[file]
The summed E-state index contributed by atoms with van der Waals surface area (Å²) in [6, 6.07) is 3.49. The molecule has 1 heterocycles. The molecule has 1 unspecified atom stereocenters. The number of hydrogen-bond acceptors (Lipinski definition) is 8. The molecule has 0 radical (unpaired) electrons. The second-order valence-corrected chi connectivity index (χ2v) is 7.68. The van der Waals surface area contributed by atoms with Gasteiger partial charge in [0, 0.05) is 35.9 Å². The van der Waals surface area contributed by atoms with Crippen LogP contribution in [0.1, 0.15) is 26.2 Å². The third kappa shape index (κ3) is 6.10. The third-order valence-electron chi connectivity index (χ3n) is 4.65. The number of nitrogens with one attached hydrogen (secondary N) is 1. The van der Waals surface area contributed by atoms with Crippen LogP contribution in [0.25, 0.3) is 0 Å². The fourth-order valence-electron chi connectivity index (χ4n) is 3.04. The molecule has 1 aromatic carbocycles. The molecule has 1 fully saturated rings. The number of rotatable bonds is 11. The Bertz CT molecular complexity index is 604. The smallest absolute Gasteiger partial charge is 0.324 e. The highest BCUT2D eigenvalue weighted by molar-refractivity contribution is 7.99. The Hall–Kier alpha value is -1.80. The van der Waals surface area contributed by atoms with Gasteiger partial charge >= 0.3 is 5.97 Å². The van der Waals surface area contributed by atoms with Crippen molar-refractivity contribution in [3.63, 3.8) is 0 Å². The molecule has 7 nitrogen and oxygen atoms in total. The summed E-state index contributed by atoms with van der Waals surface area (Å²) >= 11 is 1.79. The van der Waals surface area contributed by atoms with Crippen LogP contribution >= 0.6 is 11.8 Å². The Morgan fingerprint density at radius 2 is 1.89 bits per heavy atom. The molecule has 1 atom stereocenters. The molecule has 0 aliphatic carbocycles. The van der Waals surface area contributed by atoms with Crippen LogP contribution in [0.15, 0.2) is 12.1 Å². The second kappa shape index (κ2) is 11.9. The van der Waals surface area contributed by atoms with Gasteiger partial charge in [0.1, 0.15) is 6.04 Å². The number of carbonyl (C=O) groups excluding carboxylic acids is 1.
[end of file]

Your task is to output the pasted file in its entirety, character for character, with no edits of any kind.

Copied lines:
The summed E-state index contributed by atoms with van der Waals surface area (Å²) in [6, 6.07) is 3.49. The molecule has 1 heterocycles. The molecule has 1 unspecified atom stereocenters. The number of hydrogen-bond acceptors (Lipinski definition) is 8. The molecule has 0 radical (unpaired) electrons. The second-order valence-corrected chi connectivity index (χ2v) is 7.68. The van der Waals surface area contributed by atoms with Gasteiger partial charge in [0, 0.05) is 35.9 Å². The van der Waals surface area contributed by atoms with Crippen LogP contribution in [0.1, 0.15) is 26.2 Å². The third kappa shape index (κ3) is 6.10. The third-order valence-electron chi connectivity index (χ3n) is 4.65. The number of nitrogens with one attached hydrogen (secondary N) is 1. The van der Waals surface area contributed by atoms with Crippen LogP contribution in [0.25, 0.3) is 0 Å². The fourth-order valence-electron chi connectivity index (χ4n) is 3.04. The molecule has 1 aromatic carbocycles. The molecule has 1 fully saturated rings. The number of rotatable bonds is 11. The Bertz CT molecular complexity index is 604. The smallest absolute Gasteiger partial charge is 0.324 e. The highest BCUT2D eigenvalue weighted by molar-refractivity contribution is 7.99. The Hall–Kier alpha value is -1.80. The van der Waals surface area contributed by atoms with Gasteiger partial charge >= 0.3 is 5.97 Å². The van der Waals surface area contributed by atoms with Crippen molar-refractivity contribution in [3.63, 3.8) is 0 Å². The molecule has 7 nitrogen and oxygen atoms in total. The summed E-state index contributed by atoms with van der Waals surface area (Å²) >= 11 is 1.79. The van der Waals surface area contributed by atoms with Crippen LogP contribution >= 0.6 is 11.8 Å². The Morgan fingerprint density at radius 2 is 1.89 bits per heavy atom. The molecule has 1 atom stereocenters. The molecule has 0 aliphatic carbocycles. The van der Waals surface area contributed by atoms with Crippen LogP contribution in [0.15, 0.2) is 12.1 Å². The second kappa shape index (κ2) is 11.9. The van der Waals surface area contributed by atoms with Gasteiger partial charge in [0.1, 0.15) is 6.04 Å². The number of carbonyl (C=O) groups excluding carboxylic acids is 1.